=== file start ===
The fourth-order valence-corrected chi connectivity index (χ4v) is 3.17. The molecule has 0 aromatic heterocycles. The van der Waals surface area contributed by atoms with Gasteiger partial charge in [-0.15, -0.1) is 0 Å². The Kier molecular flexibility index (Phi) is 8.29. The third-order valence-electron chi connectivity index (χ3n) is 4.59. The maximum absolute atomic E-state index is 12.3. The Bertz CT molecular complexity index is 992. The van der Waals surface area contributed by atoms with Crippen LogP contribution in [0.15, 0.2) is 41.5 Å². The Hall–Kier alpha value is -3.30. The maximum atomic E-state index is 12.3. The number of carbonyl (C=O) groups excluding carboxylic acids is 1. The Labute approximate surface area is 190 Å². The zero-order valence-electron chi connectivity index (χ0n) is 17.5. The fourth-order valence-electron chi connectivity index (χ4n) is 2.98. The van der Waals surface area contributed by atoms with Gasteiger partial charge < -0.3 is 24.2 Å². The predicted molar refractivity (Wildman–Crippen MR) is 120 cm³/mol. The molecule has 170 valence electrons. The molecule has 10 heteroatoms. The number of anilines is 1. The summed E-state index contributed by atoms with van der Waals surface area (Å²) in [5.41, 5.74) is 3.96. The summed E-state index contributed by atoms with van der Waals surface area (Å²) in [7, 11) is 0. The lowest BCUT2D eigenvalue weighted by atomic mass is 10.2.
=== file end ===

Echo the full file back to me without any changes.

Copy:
The fourth-order valence-corrected chi connectivity index (χ4v) is 3.17. The molecule has 0 aromatic heterocycles. The van der Waals surface area contributed by atoms with Gasteiger partial charge in [-0.15, -0.1) is 0 Å². The Kier molecular flexibility index (Phi) is 8.29. The third-order valence-electron chi connectivity index (χ3n) is 4.59. The maximum absolute atomic E-state index is 12.3. The Bertz CT molecular complexity index is 992. The van der Waals surface area contributed by atoms with Crippen LogP contribution in [0.15, 0.2) is 41.5 Å². The Hall–Kier alpha value is -3.30. The maximum atomic E-state index is 12.3. The number of carbonyl (C=O) groups excluding carboxylic acids is 1. The Labute approximate surface area is 190 Å². The zero-order valence-electron chi connectivity index (χ0n) is 17.5. The fourth-order valence-electron chi connectivity index (χ4n) is 2.98. The van der Waals surface area contributed by atoms with Gasteiger partial charge < -0.3 is 24.2 Å². The predicted molar refractivity (Wildman–Crippen MR) is 120 cm³/mol. The molecule has 170 valence electrons. The molecule has 10 heteroatoms. The number of anilines is 1. The summed E-state index contributed by atoms with van der Waals surface area (Å²) in [5.41, 5.74) is 3.96. The summed E-state index contributed by atoms with van der Waals surface area (Å²) in [7, 11) is 0. The lowest BCUT2D eigenvalue weighted by atomic mass is 10.2.